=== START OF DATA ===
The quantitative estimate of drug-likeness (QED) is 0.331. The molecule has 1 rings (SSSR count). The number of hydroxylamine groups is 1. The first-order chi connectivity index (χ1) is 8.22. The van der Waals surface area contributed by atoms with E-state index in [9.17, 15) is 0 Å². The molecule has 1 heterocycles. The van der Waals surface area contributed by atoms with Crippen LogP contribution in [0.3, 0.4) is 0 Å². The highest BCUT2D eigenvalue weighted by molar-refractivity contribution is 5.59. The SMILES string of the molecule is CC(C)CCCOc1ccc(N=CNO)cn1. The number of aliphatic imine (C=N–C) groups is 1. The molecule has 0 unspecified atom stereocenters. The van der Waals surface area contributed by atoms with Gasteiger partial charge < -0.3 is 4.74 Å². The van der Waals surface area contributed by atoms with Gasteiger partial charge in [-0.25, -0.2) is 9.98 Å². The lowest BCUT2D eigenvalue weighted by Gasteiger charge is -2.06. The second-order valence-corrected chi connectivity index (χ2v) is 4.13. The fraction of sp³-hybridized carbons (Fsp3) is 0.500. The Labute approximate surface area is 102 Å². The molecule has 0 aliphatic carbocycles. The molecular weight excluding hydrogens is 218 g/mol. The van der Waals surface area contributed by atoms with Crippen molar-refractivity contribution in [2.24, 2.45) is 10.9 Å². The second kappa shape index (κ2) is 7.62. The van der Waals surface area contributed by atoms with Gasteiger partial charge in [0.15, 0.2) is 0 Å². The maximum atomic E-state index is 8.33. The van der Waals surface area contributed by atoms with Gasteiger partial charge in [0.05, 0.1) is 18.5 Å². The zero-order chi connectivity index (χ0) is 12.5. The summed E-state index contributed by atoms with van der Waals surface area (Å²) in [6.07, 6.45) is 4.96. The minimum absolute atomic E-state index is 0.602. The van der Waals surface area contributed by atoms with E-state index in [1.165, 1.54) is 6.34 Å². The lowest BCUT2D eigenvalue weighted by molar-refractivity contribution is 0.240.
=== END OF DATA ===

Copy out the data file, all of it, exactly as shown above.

The quantitative estimate of drug-likeness (QED) is 0.331. The molecule has 1 rings (SSSR count). The number of hydroxylamine groups is 1. The first-order chi connectivity index (χ1) is 8.22. The van der Waals surface area contributed by atoms with E-state index in [9.17, 15) is 0 Å². The molecule has 1 heterocycles. The van der Waals surface area contributed by atoms with Crippen LogP contribution in [0.3, 0.4) is 0 Å². The highest BCUT2D eigenvalue weighted by molar-refractivity contribution is 5.59. The SMILES string of the molecule is CC(C)CCCOc1ccc(N=CNO)cn1. The number of aliphatic imine (C=N–C) groups is 1. The molecule has 0 unspecified atom stereocenters. The van der Waals surface area contributed by atoms with Gasteiger partial charge < -0.3 is 4.74 Å². The van der Waals surface area contributed by atoms with Gasteiger partial charge in [-0.25, -0.2) is 9.98 Å². The lowest BCUT2D eigenvalue weighted by Gasteiger charge is -2.06. The second-order valence-corrected chi connectivity index (χ2v) is 4.13. The fraction of sp³-hybridized carbons (Fsp3) is 0.500. The Labute approximate surface area is 102 Å². The molecule has 0 aliphatic carbocycles. The molecular weight excluding hydrogens is 218 g/mol. The van der Waals surface area contributed by atoms with Crippen molar-refractivity contribution in [2.24, 2.45) is 10.9 Å². The second kappa shape index (κ2) is 7.62. The van der Waals surface area contributed by atoms with Gasteiger partial charge in [0.15, 0.2) is 0 Å². The maximum atomic E-state index is 8.33. The van der Waals surface area contributed by atoms with Gasteiger partial charge in [0.05, 0.1) is 18.5 Å². The zero-order chi connectivity index (χ0) is 12.5. The summed E-state index contributed by atoms with van der Waals surface area (Å²) in [6.07, 6.45) is 4.96. The minimum absolute atomic E-state index is 0.602. The van der Waals surface area contributed by atoms with E-state index in [1.165, 1.54) is 6.34 Å². The lowest BCUT2D eigenvalue weighted by molar-refractivity contribution is 0.240.